You can see the simple forged brackets for the stair, and one cool moose...

Tuesday, June 24, 2014

That Door Is A Jar...

The doors are finally ready to be hung!   I spent the last two days finishing up the exterior shingling, pictured above.  I cut these shingles on a band saw mill and I collected the old growth cedar bolts from stumps in the Hoh river rain forest.  

Here is the interior paneling of the door made from the excess walnut flooring.  The stiles and rails of the door are made from Douglas Fir, also cut on a local mill. 


Joelle is cutting and fitting 5/8" xps foam for the core of the door.  The batons act as nailers for the shingles.

I tried to find 5/8" foam, but was unsuccessful, so instead I borrowed this tool from Joseph Becker to cut down the 2" foam I had into 5/8" thickness.   The tool sends a current through a very thin wire and you can cut with the heated wire.  It worked really well, but it makes an eerie sound while it's cutting so we have affectionately called it the darth vader tool. 

Sunday, June 22, 2014

House Truck Treasure

I was picking up the first boards of cedar bevel siding yesterday and I stumbled upon this gem.  I went out to get the siding at a beautiful little property nestled over by the Evergreen State College.  I explained to the guy I met to buy the siding a bit about my little house project and he told me there was a house truck he built in 1975 parked next to his orchard!  His wife Sue was really enthusiastic about the house truck.  She told us about how they had lived in it together for a few years and lived in while they were building the house the currently live in.  She said they needed to upgrade for their kids, but her nostalgia was a bit contagious...

Thursday, June 19, 2014

Spider Web Loft

I finally completed the loft floor last night.  It has taken a lot longer than expected, although I suppose I should expect that now.  I'm taking more time and using more energy by focusing on using mostly hand tools.

These are the tools I used to build the loft.  I would like to explain a little bit about them, so others can understand the process and have a glimpse into my developing style of finish carpentry.  The thin metal 3' ruler on the left is amazing.  It's light and flexible and works wonders for layout.  I picked this up a week ago after using one with Abel these last few weeks.  The Japanese saw was used for all the cuts.  I am a dedicated patron of these saws and I continue to use them more and more for most of my fine carpentry and some of my rough framing work.  A small aggressive file with a flat side and a round side.  This tool is essential for so much of my carving and small adjustment work.  A pencil, a utility blade and a tape measure.  The makita impact driver and a foam pad for my knees.  I cut this out of an old sleeping mat.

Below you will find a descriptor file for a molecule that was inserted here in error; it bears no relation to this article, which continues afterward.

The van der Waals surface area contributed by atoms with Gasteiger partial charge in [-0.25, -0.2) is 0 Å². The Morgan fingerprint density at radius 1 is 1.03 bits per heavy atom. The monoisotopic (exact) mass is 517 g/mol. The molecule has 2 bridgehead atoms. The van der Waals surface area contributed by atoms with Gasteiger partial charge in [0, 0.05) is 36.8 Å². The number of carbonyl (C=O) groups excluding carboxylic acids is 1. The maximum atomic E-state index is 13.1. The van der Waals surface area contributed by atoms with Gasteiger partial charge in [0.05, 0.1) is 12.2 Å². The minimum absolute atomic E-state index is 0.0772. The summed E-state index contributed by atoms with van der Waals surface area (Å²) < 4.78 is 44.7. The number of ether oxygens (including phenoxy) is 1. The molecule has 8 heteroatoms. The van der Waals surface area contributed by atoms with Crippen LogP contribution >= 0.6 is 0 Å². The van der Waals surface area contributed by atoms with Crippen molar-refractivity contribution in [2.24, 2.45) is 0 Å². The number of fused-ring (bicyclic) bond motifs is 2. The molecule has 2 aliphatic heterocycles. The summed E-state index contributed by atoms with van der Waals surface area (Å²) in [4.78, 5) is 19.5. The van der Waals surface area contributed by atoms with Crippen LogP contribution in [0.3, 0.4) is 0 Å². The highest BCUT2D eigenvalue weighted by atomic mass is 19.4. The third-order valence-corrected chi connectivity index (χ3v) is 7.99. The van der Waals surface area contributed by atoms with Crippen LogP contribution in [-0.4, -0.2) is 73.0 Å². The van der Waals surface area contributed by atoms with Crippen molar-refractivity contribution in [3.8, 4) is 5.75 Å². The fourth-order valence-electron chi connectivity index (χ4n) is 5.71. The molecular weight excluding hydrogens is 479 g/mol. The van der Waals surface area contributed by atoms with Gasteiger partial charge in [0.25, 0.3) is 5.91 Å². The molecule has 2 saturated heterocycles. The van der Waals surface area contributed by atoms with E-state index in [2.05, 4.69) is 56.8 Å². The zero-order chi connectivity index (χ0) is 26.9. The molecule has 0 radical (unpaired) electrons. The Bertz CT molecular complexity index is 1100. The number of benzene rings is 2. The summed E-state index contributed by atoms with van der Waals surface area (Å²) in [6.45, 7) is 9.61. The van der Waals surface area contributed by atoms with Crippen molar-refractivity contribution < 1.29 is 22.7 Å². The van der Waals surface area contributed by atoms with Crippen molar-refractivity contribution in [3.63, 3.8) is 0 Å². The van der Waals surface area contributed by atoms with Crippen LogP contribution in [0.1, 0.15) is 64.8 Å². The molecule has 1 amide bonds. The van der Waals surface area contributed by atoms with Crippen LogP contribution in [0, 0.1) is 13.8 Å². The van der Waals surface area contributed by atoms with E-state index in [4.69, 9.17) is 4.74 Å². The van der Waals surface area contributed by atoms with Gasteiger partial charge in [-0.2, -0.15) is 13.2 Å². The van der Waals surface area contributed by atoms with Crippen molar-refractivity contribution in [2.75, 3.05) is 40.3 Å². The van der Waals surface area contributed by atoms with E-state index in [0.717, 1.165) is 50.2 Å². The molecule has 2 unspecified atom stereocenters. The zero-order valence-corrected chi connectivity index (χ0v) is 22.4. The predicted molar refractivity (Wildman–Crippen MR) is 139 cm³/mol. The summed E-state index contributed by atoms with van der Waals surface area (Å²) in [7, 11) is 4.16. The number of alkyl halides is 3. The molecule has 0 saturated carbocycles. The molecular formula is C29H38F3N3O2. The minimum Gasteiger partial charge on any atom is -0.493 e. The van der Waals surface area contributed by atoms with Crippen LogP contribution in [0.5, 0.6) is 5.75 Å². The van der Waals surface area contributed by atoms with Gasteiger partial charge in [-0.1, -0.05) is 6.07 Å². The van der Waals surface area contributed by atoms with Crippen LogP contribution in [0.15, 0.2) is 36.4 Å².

Here is a bit more about the impact driver:

I got this makita quad drive bit when I went home to Maryland for my Mom's birthday.  It was my grandfather's and he hardly used it because it was in great shape.  I asked my Dad if I could have it and he agreed because he had not used it much either.  I couldn't bring it on the plane, thanks tsa, so my mom had to ship it to me.  This little guy was worth the wait.  It is a #8 counter sinking drill bit on one side and it has an interchangeable drive bit on the other.  For this project I used a #2 square drive.  The reason I like it so much is because usually I have to change out the bit each time from counter sink to the drive, and I always misplace the bit.  I also have started using 2 drills, one for the counter sink and one for the drive, but I much prefer having one bit that flips and not having to manage another drill. 

Under loft view:  I used 5/8 fir strips, ripped into 1 7/8" strips.  They are spaced at about 1/4", which varies a bit because I did not measure.  I like the variance and honestly I would rather not measure.  The spans are a bit far for 5/8" thick material, but this loft will have a bed on it, so it will disperse the weight to all the boards.  I wanted to build lighter and the 1/4" spacing allows for airflow under the mattress to stop condensation, or better put, allows air to breathe into areas that will develop condensation and stop mildew. 

The loft was designed like a spider web.  There are several kinds of spiderwebs, the most common being the spiral orb web.  The loft starts from one corner and has 2x4 joists spiraling out from one point like a sun burst.  The fir pieces then connect the joists  and there is a big 16" piece of fir that is a little cantilevered over the edge.  I cut this piece with a jig saw on the grain line, so it oscillates with the grain of the wood.

It took a lot of work, but in the end I'm really glad I took the time to build something that breathes inspiration, pragmatic design, and aesthetic beauty.  A special thanks to Abel Zimmerman for inspiring me to complete my dreams.  

Monday, June 2, 2014

Shingling Complete!!

After many days of scribing shingles I'm finally finished!!  I just about broke down and cried at the end.  I enjoy the work, but I was tired of it when I stapled my last shingle.  I left early and went home to play with my dog.  I shingled this entire structure by myself.  Now I'm ready to put siding and shingles on the Leafspring, after a few weeks of decompression.